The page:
[ Oh dear, oh dear, oh dear … ]

Don Perry
Reply to  griff
September 27, 2022 10:52 am

When are you going to remove your head from your anal orifice? My goodness, you are pathetically ignorant. You’d certainly have failed my science class.

Reply to  griff
September 27, 2022 11:51 am

If you look at the incredible, dare I say unprecedented, increase in sea ice extent from 2012 to 2022 it is clear we are heading for an ice age very shortly. In fact, it is worse than we thought.

Reply to  griff
September 27, 2022 1:37 pm

Poor griff, yet again displaying its ignorance of the FACT that current Arctic sea ice levels are in the top decile of Holocene extents.

Bryan A
Reply to  griff
September 27, 2022 10:48 pm

And what’s the trend since 2007…the last 15 years?
Hint … ZERO

Reply to  griff
September 28, 2022 12:30 am

As a space alien blown of course by an ill fated galactic wind, I was forced to land in a place you Earthlings call “Wisconsin” last January. I noted that the temperature at the time was -10degF and that temps progressively increased regularly over the next eight months to +94degF in August. My computer model tells me that temps will surely be over +200degf by next August….Let this serve as a warning to all!… and smart people should send me money. That will make you feel good about yourself.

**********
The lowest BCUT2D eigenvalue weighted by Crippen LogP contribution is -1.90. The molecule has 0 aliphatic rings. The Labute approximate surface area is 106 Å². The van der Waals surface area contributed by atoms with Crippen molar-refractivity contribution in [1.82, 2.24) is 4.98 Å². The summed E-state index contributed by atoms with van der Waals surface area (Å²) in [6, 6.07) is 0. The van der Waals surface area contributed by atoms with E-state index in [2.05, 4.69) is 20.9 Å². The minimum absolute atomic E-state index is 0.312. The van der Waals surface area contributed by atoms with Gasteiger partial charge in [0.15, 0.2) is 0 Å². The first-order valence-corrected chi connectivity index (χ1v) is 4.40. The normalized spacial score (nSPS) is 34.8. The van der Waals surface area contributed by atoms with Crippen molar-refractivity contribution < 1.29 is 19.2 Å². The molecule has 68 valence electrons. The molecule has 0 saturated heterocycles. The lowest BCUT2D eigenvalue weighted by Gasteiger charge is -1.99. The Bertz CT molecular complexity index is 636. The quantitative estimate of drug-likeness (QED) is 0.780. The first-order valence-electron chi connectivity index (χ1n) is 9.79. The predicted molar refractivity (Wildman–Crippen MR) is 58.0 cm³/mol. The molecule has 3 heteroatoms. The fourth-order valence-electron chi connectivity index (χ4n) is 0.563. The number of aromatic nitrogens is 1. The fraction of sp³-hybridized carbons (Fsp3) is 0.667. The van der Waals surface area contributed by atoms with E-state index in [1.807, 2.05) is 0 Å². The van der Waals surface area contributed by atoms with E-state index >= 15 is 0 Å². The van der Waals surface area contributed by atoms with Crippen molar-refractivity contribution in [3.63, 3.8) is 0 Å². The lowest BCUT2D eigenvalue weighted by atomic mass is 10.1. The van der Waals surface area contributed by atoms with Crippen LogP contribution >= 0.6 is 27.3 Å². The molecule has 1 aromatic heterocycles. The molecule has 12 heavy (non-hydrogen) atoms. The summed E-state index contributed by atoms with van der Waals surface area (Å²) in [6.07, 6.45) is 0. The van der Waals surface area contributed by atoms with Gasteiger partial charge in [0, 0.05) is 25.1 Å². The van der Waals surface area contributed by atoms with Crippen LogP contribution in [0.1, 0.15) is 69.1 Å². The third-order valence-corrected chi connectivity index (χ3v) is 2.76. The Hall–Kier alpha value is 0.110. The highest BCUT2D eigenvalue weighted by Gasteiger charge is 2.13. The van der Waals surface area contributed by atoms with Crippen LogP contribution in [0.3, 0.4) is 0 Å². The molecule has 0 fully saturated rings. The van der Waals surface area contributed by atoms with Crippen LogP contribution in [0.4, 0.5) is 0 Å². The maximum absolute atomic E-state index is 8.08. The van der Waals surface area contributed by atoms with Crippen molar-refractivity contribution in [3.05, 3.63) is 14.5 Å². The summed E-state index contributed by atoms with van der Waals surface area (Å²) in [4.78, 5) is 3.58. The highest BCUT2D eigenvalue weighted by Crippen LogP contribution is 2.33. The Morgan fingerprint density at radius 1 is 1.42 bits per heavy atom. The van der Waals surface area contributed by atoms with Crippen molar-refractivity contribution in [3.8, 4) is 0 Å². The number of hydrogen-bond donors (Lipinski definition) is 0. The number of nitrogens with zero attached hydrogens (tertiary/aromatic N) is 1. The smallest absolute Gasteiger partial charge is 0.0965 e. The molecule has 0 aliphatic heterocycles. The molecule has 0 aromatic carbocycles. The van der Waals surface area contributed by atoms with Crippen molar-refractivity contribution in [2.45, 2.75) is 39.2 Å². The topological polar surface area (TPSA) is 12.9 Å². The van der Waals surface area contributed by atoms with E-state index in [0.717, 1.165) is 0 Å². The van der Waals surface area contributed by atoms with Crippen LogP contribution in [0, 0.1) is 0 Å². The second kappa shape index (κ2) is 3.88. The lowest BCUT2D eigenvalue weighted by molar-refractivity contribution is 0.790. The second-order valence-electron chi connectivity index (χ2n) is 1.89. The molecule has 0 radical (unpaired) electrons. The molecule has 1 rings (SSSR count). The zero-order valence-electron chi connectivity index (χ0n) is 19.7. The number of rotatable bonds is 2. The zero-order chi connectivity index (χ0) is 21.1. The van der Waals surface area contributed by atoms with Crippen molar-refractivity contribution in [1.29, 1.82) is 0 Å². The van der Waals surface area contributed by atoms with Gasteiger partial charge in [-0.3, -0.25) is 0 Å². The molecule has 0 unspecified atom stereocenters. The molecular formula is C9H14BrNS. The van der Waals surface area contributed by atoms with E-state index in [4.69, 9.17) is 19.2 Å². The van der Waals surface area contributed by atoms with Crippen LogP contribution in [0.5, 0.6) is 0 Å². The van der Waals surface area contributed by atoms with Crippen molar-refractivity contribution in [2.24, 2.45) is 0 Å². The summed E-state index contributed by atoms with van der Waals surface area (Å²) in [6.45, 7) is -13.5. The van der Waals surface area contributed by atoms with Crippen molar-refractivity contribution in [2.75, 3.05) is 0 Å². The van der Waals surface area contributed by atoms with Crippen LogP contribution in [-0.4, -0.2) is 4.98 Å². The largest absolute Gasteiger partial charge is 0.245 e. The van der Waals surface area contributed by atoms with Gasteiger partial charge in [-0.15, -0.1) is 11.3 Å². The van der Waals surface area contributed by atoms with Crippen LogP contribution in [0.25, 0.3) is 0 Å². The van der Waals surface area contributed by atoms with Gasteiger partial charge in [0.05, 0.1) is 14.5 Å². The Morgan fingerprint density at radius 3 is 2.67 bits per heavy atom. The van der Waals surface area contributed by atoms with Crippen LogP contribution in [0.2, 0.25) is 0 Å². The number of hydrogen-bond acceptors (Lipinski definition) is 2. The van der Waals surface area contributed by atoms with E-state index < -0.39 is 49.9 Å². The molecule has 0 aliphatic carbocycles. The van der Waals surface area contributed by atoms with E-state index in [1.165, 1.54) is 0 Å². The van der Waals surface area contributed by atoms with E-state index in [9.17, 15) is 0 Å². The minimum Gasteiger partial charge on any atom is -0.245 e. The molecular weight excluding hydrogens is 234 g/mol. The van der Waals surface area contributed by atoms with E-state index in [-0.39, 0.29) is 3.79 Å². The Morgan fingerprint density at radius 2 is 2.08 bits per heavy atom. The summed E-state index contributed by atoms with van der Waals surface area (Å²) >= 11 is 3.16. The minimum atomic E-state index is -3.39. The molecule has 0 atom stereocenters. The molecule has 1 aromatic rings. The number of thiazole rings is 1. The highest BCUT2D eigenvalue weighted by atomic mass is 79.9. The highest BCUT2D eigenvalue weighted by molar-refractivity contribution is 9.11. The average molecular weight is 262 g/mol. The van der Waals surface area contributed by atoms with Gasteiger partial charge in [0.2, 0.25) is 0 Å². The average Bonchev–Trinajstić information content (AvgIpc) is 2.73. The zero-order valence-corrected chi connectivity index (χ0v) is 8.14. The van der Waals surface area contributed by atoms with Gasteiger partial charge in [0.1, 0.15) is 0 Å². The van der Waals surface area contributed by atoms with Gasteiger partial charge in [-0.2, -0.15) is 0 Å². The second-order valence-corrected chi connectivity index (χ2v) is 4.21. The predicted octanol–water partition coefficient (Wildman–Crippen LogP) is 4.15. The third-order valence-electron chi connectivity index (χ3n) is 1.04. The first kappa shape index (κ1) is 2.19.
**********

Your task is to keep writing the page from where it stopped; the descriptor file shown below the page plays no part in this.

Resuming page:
Matthew Schilling
Reply to  griff
September 28, 2022 8:33 pm

And that loss of ice led to an increase in the negative feedback mitigating the further loss of more ice.
The hilarious Arctic Sea Ice Debacle of the Early 21st Century will be held up as anecdotal evidence that humans are much better at interpolation than extrapolation.

September 27, 2022 6:26 am

It must be the so called Wadhams Ice that is there, but you can’t see it.

Old Man Winter
Reply to  ResourceGuy
September 27, 2022 8:59 am

1 Wadham = 1M km2 Arctic ice extent (= his lowest prediction)

h/t Iowa Climate Science Education

Bryan A
September 27, 2022 6:32 am

Someone needs to hold these reporters’ and prognosticators’ respective feet to the fire. And I’m not talking about the imaginary modeled fire of CC/GW/AGW.
Perhaps …

Reply to  Bryan A
September 27, 2022 8:01 am

Don’t hold your breath. Paul Ehrlich has been wrong about damn near everything and he’s still a revered “scholar.”

Dave Fair
Reply to  Doug
September 27, 2022 2:05 pm

“The original headline [WaPo], posted online after President Trump announced al-Baghdadi’s killing, read: “Abu Bakr al-Baghdadi, Islamic State’s ‘terrorist-in-chief,’ dies at 48.” It was later changed to “Abu Bakr al-Baghdadi, austere religious scholar at helm of Islamic State, dies at 48.””

As with Ehrlich, protect the narrative at all cost; cognitive dissonance be damned!

September 27, 2022 6:44 am

The 2022 minimum is tied for tenth lowest in the nearly 44-year satellite record, with 2018 and 2017. The last 16 years, from 2007 to 2022, are the lowest 16 sea ice extents in the satellite record.

And apart from extent, volume, thickness and age of the ice are all trending lower.

David Kamakaris
Reply to  griff
September 27, 2022 6:49 am

Are you saying that 44 years is the length of your record?

Reply to  David Kamakaris
September 27, 2022 8:44 am

It is if one throws out the earlier inconvenient data.

Reply to  David Kamakaris
September 27, 2022 8:56 am

Any longer than that, and the data doesn’t support his pre-conclusions.

Matt Kiro
Reply to  griff
September 27, 2022 6:55 am

So since 2017 there has been no loss in extent? We can safely assume that it will never be ice free then.